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“Israel’s tech sector can recover within months”

2024 VC Survey

“Israel’s tech sector can recover within months”

Pre-Seed VC firm Fusion joined CTech for its 2024 VC Series to share insights on how the next year may look amid a string of national and global challenges.

James Spiro, Elihay Vidal | 11:49, 21.02.24

“While 2023 presented its share of challenges, many of the Fusion portfolio companies were resilient and hard-working and were able to achieve significant milestones,” said the VC firm. Partners Yair Vardi and Guy Katsovich joined CTech to discuss some of the investment trends the high-tech community can expect in 2024.

For Israel, the country had to overcome the pressures of ongoing judicial reform protests and an outbreak of war with Hamas. “Resilience in the founding team members is key,” Fusion continued. “Founders should be thinking about how to raise the least amount of capital to meet their clients and prove their value. Investors expect the founders to describe a path for profitability/healthy growth as soon as possible.”

Fusion Fusion's Yair Vardi and Guy Katsovich Fusion

VC fund ID
Name of the fund: Fusion
Total assets: $30M
Leading partners: Yair Vardi, Guy Katsovich
Latest investments in Israel: Quack AI, Samplead, Obol, Lychee, Feminai, Dataspan AI, Novacy, Glue Games, Zoma, Dataspan, iBrick
Selected portfolio companies: Agora RE, Digital Owl, Innplay Labs, Behavidence, Base, Hoopo, Acsense.

From your perspective, was 2023 a ‘lost year’, or can the events that happened during it be seen as a springboard for opportunities in 2024?

We were very active in 2023, with 22 new pre-seed investments, and 7 follow-up investments in portfolio companies. Amidst the turmoil, we at Fusion managed to stay the course, retain our focus, and look back at a fruitful year.

This wasn't an easy year for Israelis, and the tech sector - with heated political debate, horrific war following the Oct. 7 terror attack, and global economic downturn.

Historically, the best time for early-stage investments is the years after a financial crisis, and we’re looking forward to doubling down on new startups in the years to come.

What do you believe is more crucial to the state of Israeli tech: the influence of global processes and the global economy, or the local events ranging from the political protest to the war state?

Local events. U.S. growth and publicly traded tech companies have started to recover in Q4 of 2023, and the “SaaS recession” seems behind us. Unfortunately, local events from political protests and the war in Q4 have significantly impacted the ability of the Israeli tech sector to flourish and catch up with the trend.

Has the prestige of Israeli high-tech been damaged, or are the protests and the war merely a 'small bump in the road' from which the sector can recover within months?

The sector can recover within months, and we’re glad most of the reservists within our portfolio have been released to join the workforce after 100 days. Escalation to a war in the North could change that and won’t be “a small bump in the road”, in our opinion.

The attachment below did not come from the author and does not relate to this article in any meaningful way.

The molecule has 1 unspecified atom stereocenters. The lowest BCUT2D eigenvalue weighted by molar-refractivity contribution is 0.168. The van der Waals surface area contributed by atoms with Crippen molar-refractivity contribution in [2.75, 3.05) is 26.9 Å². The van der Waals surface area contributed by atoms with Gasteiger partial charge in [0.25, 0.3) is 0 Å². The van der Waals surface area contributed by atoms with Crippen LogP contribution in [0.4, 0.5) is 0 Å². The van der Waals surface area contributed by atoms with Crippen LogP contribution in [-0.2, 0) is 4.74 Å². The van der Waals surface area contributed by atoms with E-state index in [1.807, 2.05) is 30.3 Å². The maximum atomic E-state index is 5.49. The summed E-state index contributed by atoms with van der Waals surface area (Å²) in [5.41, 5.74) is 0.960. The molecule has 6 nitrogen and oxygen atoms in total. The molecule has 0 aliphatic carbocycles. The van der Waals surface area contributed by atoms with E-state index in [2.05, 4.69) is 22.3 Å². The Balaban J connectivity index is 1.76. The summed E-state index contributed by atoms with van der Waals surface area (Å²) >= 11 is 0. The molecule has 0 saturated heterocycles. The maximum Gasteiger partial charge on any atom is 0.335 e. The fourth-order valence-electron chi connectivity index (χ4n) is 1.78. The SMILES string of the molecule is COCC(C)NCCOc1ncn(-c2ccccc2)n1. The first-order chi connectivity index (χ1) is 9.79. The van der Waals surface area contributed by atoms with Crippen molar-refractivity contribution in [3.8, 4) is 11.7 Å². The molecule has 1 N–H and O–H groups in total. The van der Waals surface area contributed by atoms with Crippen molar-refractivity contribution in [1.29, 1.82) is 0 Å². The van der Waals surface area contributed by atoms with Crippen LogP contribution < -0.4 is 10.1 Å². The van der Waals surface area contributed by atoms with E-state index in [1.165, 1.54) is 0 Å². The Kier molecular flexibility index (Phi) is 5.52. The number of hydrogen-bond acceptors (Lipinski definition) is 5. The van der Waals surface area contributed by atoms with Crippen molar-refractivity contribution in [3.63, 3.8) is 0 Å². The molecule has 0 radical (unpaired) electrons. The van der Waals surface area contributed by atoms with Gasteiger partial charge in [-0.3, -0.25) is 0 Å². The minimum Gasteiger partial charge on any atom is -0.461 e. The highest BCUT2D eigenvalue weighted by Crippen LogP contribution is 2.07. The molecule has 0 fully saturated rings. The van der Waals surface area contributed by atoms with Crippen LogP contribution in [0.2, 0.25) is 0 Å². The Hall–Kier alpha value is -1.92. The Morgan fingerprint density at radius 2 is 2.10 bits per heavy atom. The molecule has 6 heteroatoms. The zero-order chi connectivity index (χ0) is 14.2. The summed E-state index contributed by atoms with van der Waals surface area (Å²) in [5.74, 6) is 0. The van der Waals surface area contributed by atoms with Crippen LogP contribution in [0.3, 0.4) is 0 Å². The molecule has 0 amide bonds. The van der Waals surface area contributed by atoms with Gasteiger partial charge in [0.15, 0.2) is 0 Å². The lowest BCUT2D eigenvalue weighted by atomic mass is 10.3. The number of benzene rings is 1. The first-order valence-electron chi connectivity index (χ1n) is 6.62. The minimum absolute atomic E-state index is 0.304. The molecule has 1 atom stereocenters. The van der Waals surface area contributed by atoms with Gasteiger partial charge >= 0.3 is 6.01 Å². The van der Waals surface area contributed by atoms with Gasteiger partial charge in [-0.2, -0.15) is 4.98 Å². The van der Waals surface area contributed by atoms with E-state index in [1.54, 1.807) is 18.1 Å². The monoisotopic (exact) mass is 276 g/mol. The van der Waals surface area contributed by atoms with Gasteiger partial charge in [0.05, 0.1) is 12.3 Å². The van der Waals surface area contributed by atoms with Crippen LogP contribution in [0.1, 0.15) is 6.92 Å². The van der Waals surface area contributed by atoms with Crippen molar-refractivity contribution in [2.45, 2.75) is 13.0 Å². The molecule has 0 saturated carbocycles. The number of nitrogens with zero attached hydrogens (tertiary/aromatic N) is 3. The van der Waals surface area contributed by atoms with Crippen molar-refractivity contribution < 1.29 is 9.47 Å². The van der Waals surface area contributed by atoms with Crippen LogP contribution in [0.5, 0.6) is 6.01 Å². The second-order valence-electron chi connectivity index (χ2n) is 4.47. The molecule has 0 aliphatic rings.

How much effort was required of you to maintain the fund's status with your investors in 2023? What were their primary concerns and how did you address them?

We were happy to announce our new and first fund in 2023: $20 million of fresh capital to deploy by 2026 into 80-100 Israeli startups. Global investors were concerned by the judicial legislation steps, and we’re glad these steps have been stalled for the time being. In times of war and instability, we decided to over-communicate to shareholders how the situation affects our portfolio companies’ employees and business partners. This was our recommendation to portfolio companies as well.

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How are you preparing for the most pessimistic scenarios, such as the continuation of the war in Gaza deep into 2024, the opening of another front in the north, or further reduction of government support for high-tech?

We’ve been advising our companies to go after a U.S. customer base first. Having a POC with an Israeli client, even if it’s a growth company or a Unicorn with headquarters in Israel could be a risk. We’ve already seen that Israeli clients had no attention for startups in Q4 of 2023.

Did you raise fund money in 2023 for an existing fund or a new one? What are your expectations regarding this matter for 2024?

We’ve completed our raise and announced our new $20,000,000 pre-seed fund in June 2023. We’ve made over 40 new investments over the past 24 months.

We plan to continue to invest similarly over 2024-2025, with roughly 40 additional investments and doubling down on winners from the existing portfolio. We initially planned for a 4-year investment period and we believe that the upcoming 18-24 months will offer a unique opportunity to invest in strong and resilient founders.

How many investments did you make in 2023 (in terms of amount and number of deals), and how does it compare to 2022 (in percentage or relative terms)?